Items to be baked are assigned to avoid double-ups.
Donna - chocolate crackles
Michael - lemon bars
Lola - carrot cake
Trudy - EXEMPT DUE TO HORSE HANDS
Jenn - toffee pops
Duncan - the cupcakes with the little edible paper pictures of beloved Disney characters on them
Nancy - toast
This is a line-up filled with brilliant editors, and fabulous event organisers, and writers who have created works of beauty and intellect and a...third thing. Me? The last piece of writing I had completed was a eulogy I performed at a comedy night called Dirt that ended with me cramming seven hot dogs in my mouth while writhing around to a dance remix of Danny Boy.
I regret to inform you that my daughter, Turf, is coming to your house. Perhaps you have a misguided child who considers Turf a friend. Perhaps she has somehow wheedled her dark arts upon your good self and insisted herself into your home. Whatever the catalyst, the decision has been made and my daughter, Turf, is now coming to your house.
Dear Scientific Community,
I know that you have a lot of science to do and very little money to do it with, but I humbly request that you grant me great honking robot legs so that I may stomp about the neighbourhood and inspire others with my might.
Raw Comedy is the biggest open mic competition in the country. Over 1,000 acts competed over the last few months in heats in every state, and here it’s down to the final 12. Each comic performs a five minute set and at the end of the show, the judges confer to find a winner. This year’s judges were Susan Provan, Chortle’s Steve Bennett, Neal Downward from SBS, Sarah Dodd and UK comedian Steve Bugeja.
Game show host and comedic sidekick Tom Gleeson returns to MICF this year with Cheer Up, a show presumably titled as a reminder to Gleeson once he wanders off-stage, because it certainly had nothing to do with the show’s content. It’s a meandering hour of twaddle, generously padded with audience banter that probably appeals to Gleeson’s fans, whoever they are.
Last month, my cousin stopped moving. My aunt Josie called me, out of the blue, and told me this.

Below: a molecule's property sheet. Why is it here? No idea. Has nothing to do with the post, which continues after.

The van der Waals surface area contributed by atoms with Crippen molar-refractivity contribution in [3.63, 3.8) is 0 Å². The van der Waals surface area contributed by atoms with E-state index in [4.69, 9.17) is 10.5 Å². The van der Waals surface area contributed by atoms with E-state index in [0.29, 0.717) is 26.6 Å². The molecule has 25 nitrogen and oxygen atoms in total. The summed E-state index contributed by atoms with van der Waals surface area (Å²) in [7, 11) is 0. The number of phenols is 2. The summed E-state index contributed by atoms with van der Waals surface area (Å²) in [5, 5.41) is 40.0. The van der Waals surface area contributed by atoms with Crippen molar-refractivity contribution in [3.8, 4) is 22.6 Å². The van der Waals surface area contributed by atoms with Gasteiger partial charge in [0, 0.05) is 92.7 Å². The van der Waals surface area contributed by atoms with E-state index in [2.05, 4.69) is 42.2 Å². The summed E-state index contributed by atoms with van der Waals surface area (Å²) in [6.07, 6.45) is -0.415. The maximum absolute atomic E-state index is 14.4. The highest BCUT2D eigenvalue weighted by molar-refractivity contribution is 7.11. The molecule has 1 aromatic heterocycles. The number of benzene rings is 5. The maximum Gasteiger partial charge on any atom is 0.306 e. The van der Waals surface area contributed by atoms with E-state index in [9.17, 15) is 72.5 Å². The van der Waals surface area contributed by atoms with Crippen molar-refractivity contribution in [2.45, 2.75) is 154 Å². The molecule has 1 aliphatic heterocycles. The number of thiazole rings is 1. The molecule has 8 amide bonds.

I said, ‘What are you calling me for? You ought to be calling an ambulance!’
She said that it wasn’t the sort of thing to call an ambulance about. That Alex wasn’t ‘sick’. He was just refusing to move. She wanted me to come over. Try to talk some sense into him. I said I’d be there straight away, but I had no idea what I could do to help. I hadn’t seen Alex in years.
I was commissioned to build a statue in the park. Some girl from the city council called me up and there were meetings and negotiations and the like. It would have been three years ago, now. Three and a half? Something like that.
There was the usual fuss when the announcement was made. The local papers had my picture in there with some guy from the council – who can remember? – and we were standing in the middle of the park. The ‘site’, as he kept calling it. We are very pleased with this site. Don’t you agree that this is a most wonderful site for a statue?
On Tuesday, the house began to fall apart. It started with the roof. A steady noise. The rhythmic scraping of terracotta, followed by silence and a dull thud. We were in the living room at the time. It must have been a little after six, because we were watching the main stories on the news. Tony was in his chair. I was sprawled on the couch. We didn’t say anything to each other. We just looked up, furrowed our brows and padded outside in our bare feet. The roof tiles were shifting out of place and sliding to the ground, quietly landing on the damp grass. We circled the house with the wheelbarrow. At first, we rushed beneath the tiles to try to catch them. They would land heavily and shatter. The terracotta clashed unbearably against the metal of the wheelbarrow, broken shards flying too close to our faces.